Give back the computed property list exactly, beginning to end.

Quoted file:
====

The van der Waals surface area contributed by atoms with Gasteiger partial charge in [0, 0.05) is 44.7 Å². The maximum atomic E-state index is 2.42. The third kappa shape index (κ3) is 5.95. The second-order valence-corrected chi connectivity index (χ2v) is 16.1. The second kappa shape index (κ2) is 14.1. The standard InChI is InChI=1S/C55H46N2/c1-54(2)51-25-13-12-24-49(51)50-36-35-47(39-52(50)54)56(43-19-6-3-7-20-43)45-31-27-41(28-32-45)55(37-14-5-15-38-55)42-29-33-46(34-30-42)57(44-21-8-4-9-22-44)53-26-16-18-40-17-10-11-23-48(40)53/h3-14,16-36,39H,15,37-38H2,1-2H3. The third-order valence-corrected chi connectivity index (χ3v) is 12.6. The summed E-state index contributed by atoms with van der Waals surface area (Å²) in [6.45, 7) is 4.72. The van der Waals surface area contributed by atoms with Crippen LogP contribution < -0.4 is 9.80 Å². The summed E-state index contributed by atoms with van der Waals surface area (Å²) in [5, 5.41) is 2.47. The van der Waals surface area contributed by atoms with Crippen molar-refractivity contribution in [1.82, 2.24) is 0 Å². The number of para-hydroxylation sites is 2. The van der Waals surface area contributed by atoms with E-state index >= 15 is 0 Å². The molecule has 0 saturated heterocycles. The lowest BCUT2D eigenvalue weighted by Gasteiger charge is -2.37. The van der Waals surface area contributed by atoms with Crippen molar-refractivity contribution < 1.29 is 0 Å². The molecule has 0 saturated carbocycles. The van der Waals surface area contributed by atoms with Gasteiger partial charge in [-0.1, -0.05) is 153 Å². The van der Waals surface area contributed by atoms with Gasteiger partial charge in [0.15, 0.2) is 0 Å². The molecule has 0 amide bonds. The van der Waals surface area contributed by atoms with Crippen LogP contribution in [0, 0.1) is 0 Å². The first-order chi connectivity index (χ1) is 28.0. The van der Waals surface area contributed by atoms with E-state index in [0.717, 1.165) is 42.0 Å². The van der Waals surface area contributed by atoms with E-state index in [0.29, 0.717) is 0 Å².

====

The van der Waals surface area contributed by atoms with Gasteiger partial charge in [0, 0.05) is 44.7 Å². The maximum atomic E-state index is 2.42. The third kappa shape index (κ3) is 5.95. The second-order valence-corrected chi connectivity index (χ2v) is 16.1. The second kappa shape index (κ2) is 14.1. The standard InChI is InChI=1S/C55H46N2/c1-54(2)51-25-13-12-24-49(51)50-36-35-47(39-52(50)54)56(43-19-6-3-7-20-43)45-31-27-41(28-32-45)55(37-14-5-15-38-55)42-29-33-46(34-30-42)57(44-21-8-4-9-22-44)53-26-16-18-40-17-10-11-23-48(40)53/h3-14,16-36,39H,15,37-38H2,1-2H3. The third-order valence-corrected chi connectivity index (χ3v) is 12.6. The summed E-state index contributed by atoms with van der Waals surface area (Å²) in [6.45, 7) is 4.72. The van der Waals surface area contributed by atoms with Crippen LogP contribution < -0.4 is 9.80 Å². The summed E-state index contributed by atoms with van der Waals surface area (Å²) in [5, 5.41) is 2.47. The van der Waals surface area contributed by atoms with Crippen molar-refractivity contribution in [1.82, 2.24) is 0 Å². The number of para-hydroxylation sites is 2. The van der Waals surface area contributed by atoms with E-state index >= 15 is 0 Å². The molecule has 0 saturated heterocycles. The lowest BCUT2D eigenvalue weighted by Gasteiger charge is -2.37. The van der Waals surface area contributed by atoms with Crippen molar-refractivity contribution < 1.29 is 0 Å². The molecule has 0 saturated carbocycles. The van der Waals surface area contributed by atoms with Gasteiger partial charge in [-0.1, -0.05) is 153 Å². The van der Waals surface area contributed by atoms with Gasteiger partial charge in [0.15, 0.2) is 0 Å². The molecule has 0 amide bonds. The van der Waals surface area contributed by atoms with Crippen LogP contribution in [0, 0.1) is 0 Å². The first-order chi connectivity index (χ1) is 28.0. The van der Waals surface area contributed by atoms with E-state index in [0.717, 1.165) is 42.0 Å². The van der Waals surface area contributed by atoms with E-state index in [0.29, 0.717) is 0 Å².